I really enjoyed this post of an interview with Katherine Zavala at IDEX who will be a presenter at the upcoming Justice Begins with Seeds Conference in San Francisco on May 18th and 19th 2012. IDEX seems to be a non-profit worth supporting. Please read the entire post from Justice Begins with Seeds at Planetshifter (or attend the conference if you can easily access the San Francisco bay area. I wish I could go.)
“The purpose of the upcoming Justice Begins with Seeds conference is to grow the food sovereignty movement by advancing learning and building coalitions between the GMO counter-movement in the US, and other movements thriving to develop sustainable food systems, alleviate climate change through soil practices, defend the rights of indigenous communities, reduce social inequalities and encourage citizen democracy against corporatocracy.
Does IDEX promote permaculture as a localization strategy? If so, how?
International Development Exchange (IDEX) identifies, evaluates, and grows the best ideas from local leaders and organizations to alleviate poverty and injustice around the world. IDEX supports community-led solutions that are making a huge difference for people living in extreme poverty. The initiatives come from people who want to create change for themselves. We provide the financial support.
Local leaders and community members do the rest. The work or our grantees typically integrate two or more of our core themes:
• Women’s Empowerment
• Building local economies
• Caring for the environment
For many of the communities IDEX supports, land, water, and seeds are central to their survival, livelihoods and health. Permaculture is part of the agroecological practices our partner organizations value and promote to secure sustainability of their community livelihoods.
Together with these themes, our partners and grantees work in ways that honor the rights of women, indigenous communities and other minorities, reflect economic, social, cultural, and political realities, and create solutions that have commitment from the grassroots.
Please tell us what the key principles are in sustainable agriculture?
Thanks to the learnings of our South African partners: Biowatch and Surplus People’s Project based in Durban and Cape Town respectively, they’ve shared with us the core principles of agroecology, which is the model for sustainable agriculture. All the following text comes from a three-day agroecology conference workshop organized by Surplus People’s Project, African Center for Biosafety and the Right to Agrarian Reform for Food Sovereignty Campaign.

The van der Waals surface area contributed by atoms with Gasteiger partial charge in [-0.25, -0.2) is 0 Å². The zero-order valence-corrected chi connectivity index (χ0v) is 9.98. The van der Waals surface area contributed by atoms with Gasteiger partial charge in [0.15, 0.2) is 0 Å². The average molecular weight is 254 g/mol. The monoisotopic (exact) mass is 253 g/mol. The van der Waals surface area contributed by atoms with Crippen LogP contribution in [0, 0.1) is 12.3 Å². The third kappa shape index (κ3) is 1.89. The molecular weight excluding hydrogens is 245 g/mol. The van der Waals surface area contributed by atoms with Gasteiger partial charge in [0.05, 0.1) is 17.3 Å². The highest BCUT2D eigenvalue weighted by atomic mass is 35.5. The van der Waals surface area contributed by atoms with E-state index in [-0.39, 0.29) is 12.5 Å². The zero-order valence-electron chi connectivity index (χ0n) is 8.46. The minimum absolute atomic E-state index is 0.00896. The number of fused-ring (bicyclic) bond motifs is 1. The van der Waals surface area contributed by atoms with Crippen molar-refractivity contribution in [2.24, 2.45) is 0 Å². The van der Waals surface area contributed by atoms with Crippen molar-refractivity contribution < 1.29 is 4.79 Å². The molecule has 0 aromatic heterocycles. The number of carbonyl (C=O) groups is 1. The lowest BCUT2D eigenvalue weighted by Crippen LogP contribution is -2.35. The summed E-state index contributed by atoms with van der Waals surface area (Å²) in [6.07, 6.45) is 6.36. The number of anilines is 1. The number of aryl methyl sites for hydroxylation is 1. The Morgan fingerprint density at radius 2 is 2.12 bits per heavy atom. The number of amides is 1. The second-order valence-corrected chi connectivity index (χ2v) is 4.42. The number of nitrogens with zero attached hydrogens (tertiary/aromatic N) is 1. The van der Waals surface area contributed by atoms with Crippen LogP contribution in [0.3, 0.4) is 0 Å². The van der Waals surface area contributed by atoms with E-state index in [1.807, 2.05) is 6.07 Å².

Agroecology (AE) came about with the convergence of two scientific disciplines: agronomy (the study of soil management and crop production) and ecology (the study of the relationships between organisms and the environment). As a science, AE is the application of ecological science to the study, design and management of sustainable agro-ecosystems.
As a set of agricultural practices, AE seeks ways to enhance agricultural systems by mimicking natural processes, thus creating beneficial biological interactions and synergies between the components of the agro-ecosystem. It provides the most favorable soil conditions for plant growth, particularly by managing organic matter and by raising soil biotic activity.
Agroecology has the following core principles – it:
• Recycles nutrients and energy on the farm, rather than introducing external inputs;
• Integrates crops and livestock, because the one supports the other;
• Diversifies species and genetic resources in agro-ecosystems over time and space;
• Does not depend on a single crop;
• Does not use pesticides and fertilizers;
• Focuses on interactions and productivity across the agricultural system (every element, including soil, forest and livestock), rather than focusing on individual species; and
• Is highly knowledge-intensive, based on techniques that are developed from farmers’ knowledge and experimentation rather than delivered from the top down.
Agroecology as a basis for change – It is a counter movement to enable small-scale farmers and farm workers/ farm dwellers to take control of their natural resources and manage their environment in a sustainable way. It is viewed as an emancipatory political project based on social and economic justice, and rooted in ecologically sound practice.
Agroecology is not a one-size-fits-all approach – geographical and cultural diversity is important. Agroecology should be linked to broader social, political, cultural and economic transformation.”
Also see earlier post ……and the Echo Follows, Permaculture North and South